extended metaphor

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  1. a metaphor introduced and then further developed throughout all or part of a literary work, especially a poem:

    Robert Frost uses two roads as an extended metaphor in “The Road Not Taken.”

  2. a literary work that contains an extended metaphor.

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Word History and Origins

Origin of extended metaphor1

First recorded in 1710–20

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Example Sentences

The passage includes a meditation on a condom wrapper with a picture of a bee on it, captioned “cover your stinger,” which Gaetz claimed to have obtained from the Key West airport and serves as an extended metaphor for romantic despair.

Allegory has been shown to have had a long history as an extended metaphor--a rhetorical figure.

Allegory in the sense of Quintilian as a trope, an extended metaphor, Wilson mentions only once.


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More About Extended Metaphor

What does extended metaphor mean?

An extended metaphor is a metaphor in a literary work, such as a novel or poem, that isn’t just used in one line but is extended over multiple lines or throughout the work.

A metaphor is the applying of a word or phrase to something that’s not literally related in order to suggest a resemblance, as in She’s a walking dictionary (she’s not literally a dictionary, but her vocabulary resembles one).

Extended metaphors use this kind of comparison, but in a drawn-out and often complex way. When an author uses an extended metaphor, they will keep adding to it, developing it, or making reference to it. This can occur over more than one line, over multiple paragraphs, or even over the course of the entire work.

Extended metaphors are especially found in poetry and novels, but they can also be used in song lyrics, movies, speeches, and even nonfiction—anywhere metaphors are used.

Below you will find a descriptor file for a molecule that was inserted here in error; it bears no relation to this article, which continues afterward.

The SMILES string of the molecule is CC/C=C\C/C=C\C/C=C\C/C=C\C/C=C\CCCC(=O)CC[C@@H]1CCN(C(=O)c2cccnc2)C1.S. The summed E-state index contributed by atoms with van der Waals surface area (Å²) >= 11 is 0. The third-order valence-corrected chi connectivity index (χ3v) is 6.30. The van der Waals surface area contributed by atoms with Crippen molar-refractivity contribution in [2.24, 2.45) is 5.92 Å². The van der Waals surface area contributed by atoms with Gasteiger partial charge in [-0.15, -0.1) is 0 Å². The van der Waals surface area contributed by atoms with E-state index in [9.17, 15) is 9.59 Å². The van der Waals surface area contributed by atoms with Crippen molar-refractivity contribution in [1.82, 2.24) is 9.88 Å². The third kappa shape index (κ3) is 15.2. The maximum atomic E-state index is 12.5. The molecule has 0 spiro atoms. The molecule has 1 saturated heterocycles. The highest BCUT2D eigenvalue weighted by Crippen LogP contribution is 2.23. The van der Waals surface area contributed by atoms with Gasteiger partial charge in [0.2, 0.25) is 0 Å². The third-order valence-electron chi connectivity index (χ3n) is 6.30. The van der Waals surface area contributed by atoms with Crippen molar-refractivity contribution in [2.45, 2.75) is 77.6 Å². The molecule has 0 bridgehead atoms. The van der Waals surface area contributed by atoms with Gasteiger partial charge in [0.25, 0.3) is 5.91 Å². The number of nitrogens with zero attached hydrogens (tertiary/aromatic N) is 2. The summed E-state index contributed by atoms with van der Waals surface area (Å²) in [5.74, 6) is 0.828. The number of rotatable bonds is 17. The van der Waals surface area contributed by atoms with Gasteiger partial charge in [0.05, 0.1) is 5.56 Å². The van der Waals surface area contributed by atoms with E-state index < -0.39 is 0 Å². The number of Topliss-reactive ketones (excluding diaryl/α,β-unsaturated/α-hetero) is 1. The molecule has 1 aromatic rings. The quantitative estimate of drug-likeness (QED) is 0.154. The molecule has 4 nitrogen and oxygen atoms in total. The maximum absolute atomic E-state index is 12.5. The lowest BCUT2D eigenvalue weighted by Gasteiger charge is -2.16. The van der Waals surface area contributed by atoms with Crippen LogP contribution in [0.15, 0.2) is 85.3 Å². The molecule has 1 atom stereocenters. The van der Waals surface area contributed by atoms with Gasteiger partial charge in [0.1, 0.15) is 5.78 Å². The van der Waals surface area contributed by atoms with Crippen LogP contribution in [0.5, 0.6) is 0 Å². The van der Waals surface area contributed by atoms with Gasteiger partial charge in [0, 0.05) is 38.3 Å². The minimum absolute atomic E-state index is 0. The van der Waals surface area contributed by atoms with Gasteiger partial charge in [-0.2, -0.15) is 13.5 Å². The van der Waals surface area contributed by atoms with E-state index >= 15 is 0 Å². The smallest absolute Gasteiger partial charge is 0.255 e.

Why is extended metaphor important?

The word metaphor comes from the Greek metaphorá, meaning “a transfer.” A metaphor transfers meaning from the thing it represents (what it really means) to the things that represent it—comparisons or symbols. After a metaphor is established, it can be extended—continued, prolonged, stretched out—by drawing further comparisons or making additional connections.

Shakespeare did this all the time. In Romeo and Juliet Act 2, Scene 2, Romeo admires Juliet on her balcony: “But soft! What light through yonder window breaks? / It is the east, and Juliet is the sun.” Shakespeare establishes the metaphor by comparing Juliet to the sun. But then he keeps it going, making reference to the moon, stars, and daylight, saying that the “light” that Juliet gives off is so bright that birds would start singing even at night because they think it’s the dawn.

This is a somewhat simple example. Some extended metaphors continue throughout the entire length of a poem or novel, adding elements and increasing in complexity. It takes skill to create a successful extended metaphor, but it’s worth it. Extended metaphors are extremely useful for revealing things about the characters, the theme of the work, or other elements of the story—often in a very memorable way.

Did you know ... ?

An extended metaphor is sometimes called a conceit, especially in poetry.

What are real-life examples of extended metaphors?

The possibilities for creating metaphors and extended metaphors are endless, and they can be used to express an unlimited amount of ideas.


What other words are related to extended metaphor?

Quiz yourself!

Which of the following entries is the best example of an extended metaphor?

A. Her eyes were like the sun.
B. There is an army of children in that house.
C. Life is a rodeo. You’ve got no choice but to get on and ride. And the ground is always waiting for you at the end of it all.
D. She was a ticking time bomb. Anything could make her lose her temper.




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